Summer has a way of slipping by, and suddenly, we’re already talking about going back to work. Autumn is truly a beautiful season, and it’s the start of another year of activity and progress. It does, however, come with its own set of medical concerns. Allergies are a great example. We normally think of spring as the time when allergies hit hardest, but for a lot of people, allergic reactions can be just as common during the autumn months.
What allergies are we talking about, specifically?
This is probably the single most common cause of allergic reactions during the autumn months. Ragweed begins to release its pollen in August and September, when the days are still warm but the nights are getting cooler. The pollen is typically active through October, and the majority of people who suffer springtime allergies will also have a reaction to Ragweed.
Another common allergic reaction in the fall is to dust mites. Often times, these allergens will be stirred up and released into the home when the heating system is turned on after a long dormant summer. Schools and office buildings can also have dust mite problems in the fall, and the classic allergic reactions (sneezing, running nose, water eyes) can result.
There is definitely a heightened chance for indoor mold growth as the nights become cooler and basements/attics grow humid; but inside the home is not the only place where mold exposure is a risk. The wet ground, especially in places of perpetual shade (and buried in piles of wet, fallen leaves), can expose you to mold spores that trigger allergic reactions.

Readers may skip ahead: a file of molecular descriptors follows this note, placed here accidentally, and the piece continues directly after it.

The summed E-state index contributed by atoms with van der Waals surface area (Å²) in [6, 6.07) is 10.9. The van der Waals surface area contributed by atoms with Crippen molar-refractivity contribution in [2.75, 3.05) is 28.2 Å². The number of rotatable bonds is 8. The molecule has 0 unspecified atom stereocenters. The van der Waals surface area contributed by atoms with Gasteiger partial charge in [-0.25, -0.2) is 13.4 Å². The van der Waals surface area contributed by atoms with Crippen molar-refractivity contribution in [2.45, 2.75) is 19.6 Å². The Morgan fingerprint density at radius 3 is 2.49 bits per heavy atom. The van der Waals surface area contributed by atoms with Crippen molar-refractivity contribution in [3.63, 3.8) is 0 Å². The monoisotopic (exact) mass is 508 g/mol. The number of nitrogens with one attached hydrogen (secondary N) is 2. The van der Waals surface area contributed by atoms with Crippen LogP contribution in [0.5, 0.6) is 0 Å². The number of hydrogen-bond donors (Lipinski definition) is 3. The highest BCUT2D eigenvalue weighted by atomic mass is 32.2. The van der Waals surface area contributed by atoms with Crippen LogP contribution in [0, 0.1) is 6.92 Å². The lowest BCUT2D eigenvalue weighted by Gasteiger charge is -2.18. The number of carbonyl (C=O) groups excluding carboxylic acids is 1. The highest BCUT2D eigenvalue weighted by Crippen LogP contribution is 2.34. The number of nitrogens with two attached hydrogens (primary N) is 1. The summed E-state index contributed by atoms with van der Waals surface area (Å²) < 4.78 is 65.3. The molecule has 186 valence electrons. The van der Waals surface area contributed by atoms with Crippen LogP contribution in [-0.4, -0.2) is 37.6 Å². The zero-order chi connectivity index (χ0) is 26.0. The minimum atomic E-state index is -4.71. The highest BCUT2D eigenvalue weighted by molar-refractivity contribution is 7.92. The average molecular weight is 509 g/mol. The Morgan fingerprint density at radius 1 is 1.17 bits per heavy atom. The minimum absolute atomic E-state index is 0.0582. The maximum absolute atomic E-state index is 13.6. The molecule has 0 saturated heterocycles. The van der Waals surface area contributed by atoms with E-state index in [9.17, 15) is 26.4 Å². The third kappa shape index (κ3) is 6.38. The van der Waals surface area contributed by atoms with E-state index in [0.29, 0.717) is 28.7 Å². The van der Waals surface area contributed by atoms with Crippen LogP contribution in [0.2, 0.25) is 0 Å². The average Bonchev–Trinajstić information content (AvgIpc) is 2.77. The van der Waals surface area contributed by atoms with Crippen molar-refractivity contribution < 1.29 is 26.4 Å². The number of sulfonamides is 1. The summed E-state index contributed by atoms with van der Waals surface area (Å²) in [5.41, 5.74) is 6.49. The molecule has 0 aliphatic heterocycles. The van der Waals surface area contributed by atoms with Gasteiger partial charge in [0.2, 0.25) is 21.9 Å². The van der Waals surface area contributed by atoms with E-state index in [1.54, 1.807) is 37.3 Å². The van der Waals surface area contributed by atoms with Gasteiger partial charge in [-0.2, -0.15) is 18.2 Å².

How to steer clear of fall allergies
Finding information on pollen levels in your area can help you manage allergies by knowing when and where you might be subject to higher exposure. The National Allergy Bureau is something a lot of people don’t even know about, but it exists, and gives updated information on pollen levels in every state.
Ultimately, small practical steps will make the most difference in preventing allergic reactions. Being aware of the possibility of pollen on your clothing or shoes (based on your daily activities) will make a big difference. Controlling the humidity inside your home is also important. Allergic reactions are worse and more likely in humid conditions, so a dehumidifier is one way to reduce the number of allergens in your home’s air supply. Air conditions also works like this, and air conditioned environments are generally more protected against pollens.
Also be aware of any plants or sources of pollen on your property. You might consider removing them, or being more aware of the pollen coming from these sources. Long sleeved clothing on hikes through the woods is often the best idea, as it protects the skin from allergic reactions of all kinds.
Urgent care for more information
Whenever there’s a medical situation that is not potentially life threatening (allergies are usually mild, although severe reactions can occur in rare cases), urgent care is a good choice for a fast and professional treatment.